Bob Witham, owner of Two Rivers Winery and Chateau and secretary of the winery association, said he expects both weekends (April 26–27 and May 17–18) to sell their allotments of 350 tickets each. (Tickets cost $70 per person. Information: 241-3155 or here).
This tells Cassidee Shull, executive director of the Colorado Association for Viticulture and Enology, that the Western Slope will continue to draw people eager to share the experience of visiting their favorite wineries.
“We offer them the destination weekends and the events in the vineyards that they can’t get anywhere else,” Shull said. “Maybe they don’t come here as many times each year as they did before Colorado wines were so available but that doesn’t mean they will stop coming. It’s these unique adventures and the excitement of things like tasting the wine where it’s made and meeting the winemaker that will bring these people back every year.”
The shortest day of the year leaves us little time to write about wines, although plenty of time (if you drink after sunset) to enjoy them. I’m catching up a bit before the year ends on some wines I’ve enjoyed the past few months.
A selection of wines from Kim Crawford reminded me why New Zealand might be one of the most-dynamic wine-making regions in the world today and the No. 1 selling luxury New Zealand wine in the U.S., according to the website. Fair enough.
2011 Marlborough Sauvingon Blanc – ($12). I’m not the only one who likes this bright, taut wine showing notes of tropical fruits, fresh grass and citrus: Wine Spectator gave the wine 90-plus points for seven straight years.
2012 Unoaked Chardonnay – ($13.99). You’re forgiven if you sometimes feel a bit burned out on what passes for Chardonnay. Too fat, too buttery, too “pillowy,” if that’s a word. There are many reasons why unoaked chards (with thanks to writer Bill St. John) are taking a bigger share each year out of the chardonnay pie, and this Kim Crawford offering is among the better unoaked chardonnays on the shelf.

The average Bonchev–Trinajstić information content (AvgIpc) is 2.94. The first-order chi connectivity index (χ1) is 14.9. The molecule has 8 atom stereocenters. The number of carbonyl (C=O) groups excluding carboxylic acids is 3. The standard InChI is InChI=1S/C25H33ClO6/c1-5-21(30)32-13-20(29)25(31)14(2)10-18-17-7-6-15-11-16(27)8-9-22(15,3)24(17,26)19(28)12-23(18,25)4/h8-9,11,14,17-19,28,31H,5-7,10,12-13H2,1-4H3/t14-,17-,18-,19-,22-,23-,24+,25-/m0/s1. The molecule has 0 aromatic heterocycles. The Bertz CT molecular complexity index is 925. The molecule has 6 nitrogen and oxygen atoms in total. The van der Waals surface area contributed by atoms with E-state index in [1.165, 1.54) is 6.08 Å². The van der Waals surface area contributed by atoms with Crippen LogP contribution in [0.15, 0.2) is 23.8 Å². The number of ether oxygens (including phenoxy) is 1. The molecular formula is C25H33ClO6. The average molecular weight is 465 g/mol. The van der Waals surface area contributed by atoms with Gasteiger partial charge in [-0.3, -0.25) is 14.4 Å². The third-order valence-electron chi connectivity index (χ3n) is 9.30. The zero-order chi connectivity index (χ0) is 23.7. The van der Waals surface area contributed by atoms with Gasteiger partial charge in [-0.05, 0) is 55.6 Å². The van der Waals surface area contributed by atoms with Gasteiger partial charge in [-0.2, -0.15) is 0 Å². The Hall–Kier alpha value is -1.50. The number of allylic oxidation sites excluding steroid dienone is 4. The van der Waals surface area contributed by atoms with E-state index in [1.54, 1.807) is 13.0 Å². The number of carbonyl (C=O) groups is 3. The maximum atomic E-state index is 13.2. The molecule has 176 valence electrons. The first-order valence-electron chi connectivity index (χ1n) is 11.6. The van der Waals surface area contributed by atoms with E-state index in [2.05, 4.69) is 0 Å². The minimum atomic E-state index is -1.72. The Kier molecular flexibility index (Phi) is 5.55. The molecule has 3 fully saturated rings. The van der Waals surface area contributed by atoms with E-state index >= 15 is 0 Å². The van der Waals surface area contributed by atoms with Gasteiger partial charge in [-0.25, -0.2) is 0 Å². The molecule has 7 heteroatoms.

Kim Crawford sources his grapes from the Marlborough region (South Island) and Hawkes Bay (south-east coast of the North Island), offering tropical and white peach/apricot flavors with nice acidity and a bit of pleasing body lost in other leaner unoaked chardonnays.
Certain white wine grapes, led by Riesling but certainly including Chardonnay and, to some extent, Sauvignon Blanc, are particularly prized for their clarity, the ability to reflect and express the specific terroir they are raised. Additionally, maybe to some degree of danger, is Chardonnay’s clarity allows it to be manipulated by the winemaker.
The winemaker, of course, has to be willing to let the grape shine through, and Kim Crawford winemaker Anthony Walkenhorst has that ability.
2011 Pinot Noir – ($18). Maybe it’ the soils, maybe it’s the proximity of the sea, maybe it’s the … well, who knows for sure, but New Zealand produces some beautiful Pinot Noir. This one from the South Island vineyards is among the better ones, and the fact it’s listed as sold out on at least one site attests to its popularity. Bright red fruit, with notes of tart and sweet cherries and ripe strawberries, with just enough spice and sweet French oak to give the wine some heft.
As I noted earlier today on (both???) my Facebook page(s) – which is a frustrating story all its own – John Garlich and Ulla Merz of BookCliff Vineyards in Boulder recently won their third Jefferson Cup award, the top prize in the annual Jefferson Cup Invitational Wine Competition.
This year’s winning wine was the BookCliff 2011 Reserve Cabernet Franc, and we’d like to think the win demonstrates at least a couple of promising developments about the Colorado wine industry. One, that Colorado wine can hold its own against any wines produced in the U.S. and two, that Garlich and Merz (and assistant winemaker Justin Jannusch) have learned how to make the best of what might soon be Colorado’s signature red grape.
A bit about the Jefferson Cup, devised by the renowned wine writer Doug Frost (who also graciously wrote the forward to my latest book, “Drink It In: Wine Guide to Western Colorado”) and one of the more-prestigious wine competitions in the U.S. today.
The Jefferson Cup is the only wine competition that recognizes top wines from all of America’s wine regions. This year, 22 states took home honors with 12 states having wineries awarded the highest award, the Jefferson Cup. In all, 25 Jefferson Cups were awarded. And this is a real cup, not a round doubloon hanging from a colored ribbon but something Ulla compared to a football trophy, easily big enough to drink your wine from.
And, unlike other, open-to-all wine competitions, the Jefferson Cup is an invitational (hence the name, right?) where 700 wines are pre-selected to “exemplify top viticulture and winemaking throughout America,” as the press release says.
What’s also important, especially for Colorado winemakers who might be wondering what the future holds if this year’s cold weather serves up another short crop of other vitis vinifera grapes, is Cabernet Franc might be cold-hardy enough to be the industry’s savior.